“Don’t despise the small but significant act … learn to be symbol-makers and storytellers for the kingdom," says theologian N.T. Wright. A recent movement known as the Laundry Love Project seems to have taken these words to heart.
In East Hollywood, Calif., an Episcopal priest described the laundry ministry this way: “It’s a simple, simple thing. It’s quarters and soap, it’s dryer sheets and presence.” His words recall those of Jesus, speaking of another small, simple thing: “The kingdom of heaven is like a mustard seed, which a man took and planted in his field. Though it is the smallest of all seeds, yet when it grows, it is the largest of garden plants and becomes a tree, so that the birds come and perch in its branches.”
It all started when a church in Ventura, Calif., asked a homeless friend how they could help make a difference in his life. The man said, “If I had clean clothes I think people would treat me like a human being.”
The Laundry Love Project began with this simple question. Following their lead, now over 70 faith congregations across the United States show their struggling neighbors this same sort of love. Participating congregations partner with a neighborhood laundromat one night a month, fill the room with detergent, dryer sheets and quarters and strike up conversations loud enough to be heard above the whir of machines.
If the kingdom of God is mustard seeds and foot-washing, why can’t it also be spin cycles and fabric softener?
Several of the volunteers featured in a NPR story said Laundry Love had become their new church. Of course, a symbolic act can’t replace the core relationship with Christ we rehearse corporately each week. Still, the act of gathering in a laundromat is a gesture that's vibrant with kingdom meaning. People of different backgrounds and economic need fold socks and underwear together against the backdrop of sudsy, churning, cleaning machines. They share quarters and conversation and, in this way, remind each other that to be human is to bear dignity.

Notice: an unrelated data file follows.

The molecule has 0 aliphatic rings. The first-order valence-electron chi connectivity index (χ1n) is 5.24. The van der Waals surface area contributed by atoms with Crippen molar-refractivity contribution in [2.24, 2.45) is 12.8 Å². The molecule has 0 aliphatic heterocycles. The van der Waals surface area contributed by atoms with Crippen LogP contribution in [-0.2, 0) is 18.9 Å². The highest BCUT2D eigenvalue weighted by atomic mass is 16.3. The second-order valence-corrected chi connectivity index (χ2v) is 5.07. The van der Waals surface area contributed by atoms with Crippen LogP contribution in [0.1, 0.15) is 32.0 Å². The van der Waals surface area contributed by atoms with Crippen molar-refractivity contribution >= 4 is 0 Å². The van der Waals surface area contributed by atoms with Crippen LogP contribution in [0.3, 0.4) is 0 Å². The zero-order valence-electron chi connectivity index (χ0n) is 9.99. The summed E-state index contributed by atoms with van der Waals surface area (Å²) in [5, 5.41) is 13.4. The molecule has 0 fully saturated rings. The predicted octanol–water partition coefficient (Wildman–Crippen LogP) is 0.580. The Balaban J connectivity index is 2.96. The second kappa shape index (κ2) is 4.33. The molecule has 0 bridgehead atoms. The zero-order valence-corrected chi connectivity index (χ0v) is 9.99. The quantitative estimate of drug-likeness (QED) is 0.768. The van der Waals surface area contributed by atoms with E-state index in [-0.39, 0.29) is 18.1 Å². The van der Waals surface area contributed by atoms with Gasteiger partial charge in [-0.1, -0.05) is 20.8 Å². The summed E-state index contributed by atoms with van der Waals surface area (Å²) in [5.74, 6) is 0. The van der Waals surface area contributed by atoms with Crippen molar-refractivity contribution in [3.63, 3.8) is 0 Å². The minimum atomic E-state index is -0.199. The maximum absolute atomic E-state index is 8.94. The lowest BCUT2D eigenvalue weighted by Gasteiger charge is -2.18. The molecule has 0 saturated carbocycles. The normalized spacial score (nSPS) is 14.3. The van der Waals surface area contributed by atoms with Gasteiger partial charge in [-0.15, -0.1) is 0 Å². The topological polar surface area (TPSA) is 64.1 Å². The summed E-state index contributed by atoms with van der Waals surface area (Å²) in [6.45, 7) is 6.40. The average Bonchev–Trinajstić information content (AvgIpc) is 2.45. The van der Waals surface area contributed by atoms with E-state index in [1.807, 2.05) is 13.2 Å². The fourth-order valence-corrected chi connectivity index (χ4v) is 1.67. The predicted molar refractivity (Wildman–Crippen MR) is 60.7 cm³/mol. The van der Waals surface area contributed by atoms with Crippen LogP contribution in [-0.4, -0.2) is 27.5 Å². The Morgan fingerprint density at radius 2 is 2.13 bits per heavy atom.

Washing laundry is a mundane thing - a result of living in the decaying stuff of earth. Giving a single mom or an elderly homeless man $20 in quarters is not an extraordinary offer of life change. But it tells a story not unlike the time Christ gathered a basin and towel because He wanted His friends to remember He loved them after He was gone. And He wanted to soak their imagination in truth-telling action, to embody a parable they’d recall when loving each other got hard.
Maybe the Gospel author Matthew thought about this later when he wrote, “All these things Jesus said to the crowds in parables; indeed, He said nothing to them without a parable.” Maybe Matthew realized that story and symbol brought out the best moments in his relationship with Christ and others. And that Christ’s imaginative genius in words and actions shows all of us a way to keep telling this good Story over and over and over again.
If the kingdom of God is mustard seeds and foot-washing, why can’t it also be spin cycles and fabric softener? The kingdom of God is like a laundromat. And this stack of lemony-scented laundry is a prayer for us all.